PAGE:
In brightly colored T-shirts identifying their schools, hundreds of children from the five North Philadelphia Catholic schools raised awareness of the violence that plagues their neighborhoods in a flash mob for peace this afternoon. For about 20 minutes, the children held up signs that read Peace and We want peace now, while chanting, P-E-A-C-E, and What do we want? Peace! When do we want it? Now! Predictable, perhaps, but well meaning.
Teachers and parents from Saint Martin de Porres, Visitation B.V.M., Ascension, Saint Hugh and LaSalle Academy cheered and smiled in support while cars driving past the area honked wildly and the police monitoring the protest sounded their sirens in a show of support. The kids chanted, "P-E-A-C-E," and "What do we want? Peace! When do we want it? Now!"
This is Stand Across Lehigh, a spinoff of Hands Across Lehigh Walkathon. It's a flash mob for peace, says Fitzgerald. "We hear enough about young people maybe doing things they shouldn't be doing. This is a Catholic school flash mob for peace, along Lehigh Avenue. We're very proud of our young people. And let's have peace in Philadelphia.
The children were visibly enthusiastic, screaming and waving down passers-by. They are excited about it. They want to do something positive, and we give them a channel and they run with it. Because that's what they want, Fitzgerald says.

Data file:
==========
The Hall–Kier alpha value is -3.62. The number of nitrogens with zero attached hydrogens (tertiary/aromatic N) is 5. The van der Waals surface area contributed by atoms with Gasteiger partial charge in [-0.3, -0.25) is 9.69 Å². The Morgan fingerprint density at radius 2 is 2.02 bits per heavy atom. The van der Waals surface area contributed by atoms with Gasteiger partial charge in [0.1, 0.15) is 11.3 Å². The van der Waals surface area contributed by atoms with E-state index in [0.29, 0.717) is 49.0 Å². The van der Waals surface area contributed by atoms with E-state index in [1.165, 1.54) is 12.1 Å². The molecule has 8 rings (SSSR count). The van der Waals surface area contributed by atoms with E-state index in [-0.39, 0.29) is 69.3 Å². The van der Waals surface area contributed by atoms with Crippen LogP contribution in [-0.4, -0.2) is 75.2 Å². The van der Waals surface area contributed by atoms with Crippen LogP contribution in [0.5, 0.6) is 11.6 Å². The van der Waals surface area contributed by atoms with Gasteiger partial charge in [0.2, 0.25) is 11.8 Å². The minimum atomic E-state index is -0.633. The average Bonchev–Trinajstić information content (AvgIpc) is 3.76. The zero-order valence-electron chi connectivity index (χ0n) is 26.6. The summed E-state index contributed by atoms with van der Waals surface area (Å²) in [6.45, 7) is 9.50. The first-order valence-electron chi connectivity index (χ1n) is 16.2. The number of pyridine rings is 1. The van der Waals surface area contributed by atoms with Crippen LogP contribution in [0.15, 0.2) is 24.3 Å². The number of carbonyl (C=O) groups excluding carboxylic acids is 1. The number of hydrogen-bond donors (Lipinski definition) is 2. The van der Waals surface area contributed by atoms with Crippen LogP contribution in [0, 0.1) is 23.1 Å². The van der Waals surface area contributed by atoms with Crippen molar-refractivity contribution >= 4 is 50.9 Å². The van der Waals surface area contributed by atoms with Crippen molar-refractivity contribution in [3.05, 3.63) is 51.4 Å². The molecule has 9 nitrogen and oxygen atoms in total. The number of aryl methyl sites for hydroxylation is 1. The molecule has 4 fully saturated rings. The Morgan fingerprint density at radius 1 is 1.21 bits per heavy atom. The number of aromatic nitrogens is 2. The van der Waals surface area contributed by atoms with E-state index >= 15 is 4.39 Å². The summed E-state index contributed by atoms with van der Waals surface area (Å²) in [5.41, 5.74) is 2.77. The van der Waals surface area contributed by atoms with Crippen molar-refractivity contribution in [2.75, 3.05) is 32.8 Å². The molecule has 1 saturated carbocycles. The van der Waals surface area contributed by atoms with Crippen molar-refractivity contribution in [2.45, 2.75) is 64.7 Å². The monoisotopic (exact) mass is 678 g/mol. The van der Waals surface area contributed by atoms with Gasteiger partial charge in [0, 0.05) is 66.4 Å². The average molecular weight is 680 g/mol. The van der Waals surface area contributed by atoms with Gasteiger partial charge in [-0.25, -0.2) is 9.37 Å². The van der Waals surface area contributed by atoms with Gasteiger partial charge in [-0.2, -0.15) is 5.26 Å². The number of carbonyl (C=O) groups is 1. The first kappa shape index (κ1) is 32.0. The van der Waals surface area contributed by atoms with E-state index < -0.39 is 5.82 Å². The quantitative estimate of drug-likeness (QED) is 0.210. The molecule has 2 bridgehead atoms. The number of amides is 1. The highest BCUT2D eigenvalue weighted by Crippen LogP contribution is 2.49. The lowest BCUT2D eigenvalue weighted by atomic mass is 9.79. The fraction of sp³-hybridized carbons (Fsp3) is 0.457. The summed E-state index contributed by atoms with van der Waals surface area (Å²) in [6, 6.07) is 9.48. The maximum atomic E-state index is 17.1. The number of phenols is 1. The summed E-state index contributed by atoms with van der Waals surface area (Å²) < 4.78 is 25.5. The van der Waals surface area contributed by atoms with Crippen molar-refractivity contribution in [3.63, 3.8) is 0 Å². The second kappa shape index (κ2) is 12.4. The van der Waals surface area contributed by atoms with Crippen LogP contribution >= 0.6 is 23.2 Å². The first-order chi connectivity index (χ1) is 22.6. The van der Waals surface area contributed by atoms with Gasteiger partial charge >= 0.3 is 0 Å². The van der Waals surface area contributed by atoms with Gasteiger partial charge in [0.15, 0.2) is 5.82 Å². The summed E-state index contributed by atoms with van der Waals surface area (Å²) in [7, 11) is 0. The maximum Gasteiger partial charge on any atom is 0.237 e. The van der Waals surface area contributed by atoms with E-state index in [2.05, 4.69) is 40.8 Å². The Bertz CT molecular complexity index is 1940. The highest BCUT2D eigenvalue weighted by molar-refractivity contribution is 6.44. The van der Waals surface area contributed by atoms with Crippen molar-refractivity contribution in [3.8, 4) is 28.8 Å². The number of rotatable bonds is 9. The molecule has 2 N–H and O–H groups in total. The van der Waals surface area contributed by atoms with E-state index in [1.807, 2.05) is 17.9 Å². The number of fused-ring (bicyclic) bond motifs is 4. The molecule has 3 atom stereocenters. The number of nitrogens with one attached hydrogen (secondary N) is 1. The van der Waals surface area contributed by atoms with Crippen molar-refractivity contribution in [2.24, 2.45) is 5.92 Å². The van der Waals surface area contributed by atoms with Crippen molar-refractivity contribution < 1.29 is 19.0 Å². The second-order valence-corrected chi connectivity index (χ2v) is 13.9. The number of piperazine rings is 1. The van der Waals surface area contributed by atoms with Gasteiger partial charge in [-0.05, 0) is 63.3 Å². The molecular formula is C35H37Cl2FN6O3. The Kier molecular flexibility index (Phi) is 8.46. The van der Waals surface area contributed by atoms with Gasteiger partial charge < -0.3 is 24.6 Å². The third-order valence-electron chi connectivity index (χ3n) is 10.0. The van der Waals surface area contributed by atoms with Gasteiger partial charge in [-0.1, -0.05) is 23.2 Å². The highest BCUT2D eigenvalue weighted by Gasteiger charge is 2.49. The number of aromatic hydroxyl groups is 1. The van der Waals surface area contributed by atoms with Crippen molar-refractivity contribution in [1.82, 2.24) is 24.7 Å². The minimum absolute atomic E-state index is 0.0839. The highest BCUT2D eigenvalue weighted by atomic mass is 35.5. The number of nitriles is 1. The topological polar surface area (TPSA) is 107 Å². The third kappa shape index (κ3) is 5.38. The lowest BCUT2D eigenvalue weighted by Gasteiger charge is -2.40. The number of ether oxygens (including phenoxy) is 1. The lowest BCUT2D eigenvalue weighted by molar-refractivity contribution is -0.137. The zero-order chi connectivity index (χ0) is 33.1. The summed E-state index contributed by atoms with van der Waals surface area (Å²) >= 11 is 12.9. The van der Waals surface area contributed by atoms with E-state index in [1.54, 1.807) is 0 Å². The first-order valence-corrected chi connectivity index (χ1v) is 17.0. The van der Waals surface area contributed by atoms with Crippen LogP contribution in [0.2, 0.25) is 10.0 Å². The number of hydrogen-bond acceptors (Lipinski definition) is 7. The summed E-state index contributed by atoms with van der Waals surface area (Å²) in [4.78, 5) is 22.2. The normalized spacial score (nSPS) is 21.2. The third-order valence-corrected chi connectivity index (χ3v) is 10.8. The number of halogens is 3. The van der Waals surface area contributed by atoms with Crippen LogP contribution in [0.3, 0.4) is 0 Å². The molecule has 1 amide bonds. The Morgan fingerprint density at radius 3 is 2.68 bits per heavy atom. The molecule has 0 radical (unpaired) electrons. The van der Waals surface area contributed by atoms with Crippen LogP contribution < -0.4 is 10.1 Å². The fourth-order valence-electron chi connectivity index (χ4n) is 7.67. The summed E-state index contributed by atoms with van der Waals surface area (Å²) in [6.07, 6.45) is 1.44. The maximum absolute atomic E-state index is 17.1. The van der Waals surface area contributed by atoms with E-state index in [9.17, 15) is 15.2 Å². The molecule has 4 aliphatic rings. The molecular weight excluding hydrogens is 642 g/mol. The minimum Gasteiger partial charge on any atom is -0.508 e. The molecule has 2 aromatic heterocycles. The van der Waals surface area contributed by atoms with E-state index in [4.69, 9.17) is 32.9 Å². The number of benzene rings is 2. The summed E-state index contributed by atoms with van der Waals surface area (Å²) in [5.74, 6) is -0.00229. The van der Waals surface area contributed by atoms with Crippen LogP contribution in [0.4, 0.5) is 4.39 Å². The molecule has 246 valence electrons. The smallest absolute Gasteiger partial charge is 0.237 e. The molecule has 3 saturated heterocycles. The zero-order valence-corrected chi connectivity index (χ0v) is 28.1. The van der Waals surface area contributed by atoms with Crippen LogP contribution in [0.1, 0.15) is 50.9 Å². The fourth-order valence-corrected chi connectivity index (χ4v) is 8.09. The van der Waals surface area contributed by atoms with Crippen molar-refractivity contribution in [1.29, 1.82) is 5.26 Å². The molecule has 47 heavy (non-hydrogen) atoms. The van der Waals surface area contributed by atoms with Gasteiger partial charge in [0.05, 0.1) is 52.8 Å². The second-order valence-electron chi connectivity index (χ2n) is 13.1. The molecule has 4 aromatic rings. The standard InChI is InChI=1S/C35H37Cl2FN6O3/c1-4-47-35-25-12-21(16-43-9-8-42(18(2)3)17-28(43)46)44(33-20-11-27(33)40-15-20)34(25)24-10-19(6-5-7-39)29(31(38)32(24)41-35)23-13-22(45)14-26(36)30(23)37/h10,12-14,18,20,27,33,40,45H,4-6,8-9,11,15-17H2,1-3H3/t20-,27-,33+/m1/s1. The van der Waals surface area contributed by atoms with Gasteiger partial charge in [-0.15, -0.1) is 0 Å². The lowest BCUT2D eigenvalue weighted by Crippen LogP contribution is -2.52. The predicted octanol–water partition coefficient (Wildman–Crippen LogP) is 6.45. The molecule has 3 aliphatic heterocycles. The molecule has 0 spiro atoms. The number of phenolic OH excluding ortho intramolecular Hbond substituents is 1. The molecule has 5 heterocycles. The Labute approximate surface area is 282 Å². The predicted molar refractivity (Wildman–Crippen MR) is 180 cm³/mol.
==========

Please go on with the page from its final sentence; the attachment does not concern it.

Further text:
Says Saint Martin de Porres seventh grader Chris Nelson, Today we're really chanting for peace," Nelson says. "My grandma died and my cousin died in drive-bys and stuff like that. I don't like my family dying."
|Photo | Isaiah Thompson|
|Luu's grandmother asked the District to clear the student's name|
The Inquirer reports this morning that the School District has cleared the name of Hao Luu, the student implicated by District officials in having played a role in provoking the Dec. 3 attacks on Asian students at South Philadelphia High School, and whose story City Paper broke Wednesday (in our cover story, Luu is referred to as "Guy").
The District had suspended and then attempted to transfer out Luu, citing a single report taken from individuals who Luu says had confronted him, and not vice-versa. Later, officials accused Luu of being in a gang.
Reports the Inquirer:
City school district officials formally acknowledged yesterday that 17-year-old Hao Luu was not connected to a street gang - an allegation that was used to ban him from South Philadelphia High.
Evelyn Sample-Oates, the district's vice president for communications, said a letter had been placed in Luu's file to acknowledge his innocence and clear his name of the charge.
"If there's any wrongdoing on the school district's part," she said, promising a full review, "we certainly will apologize to him and his family."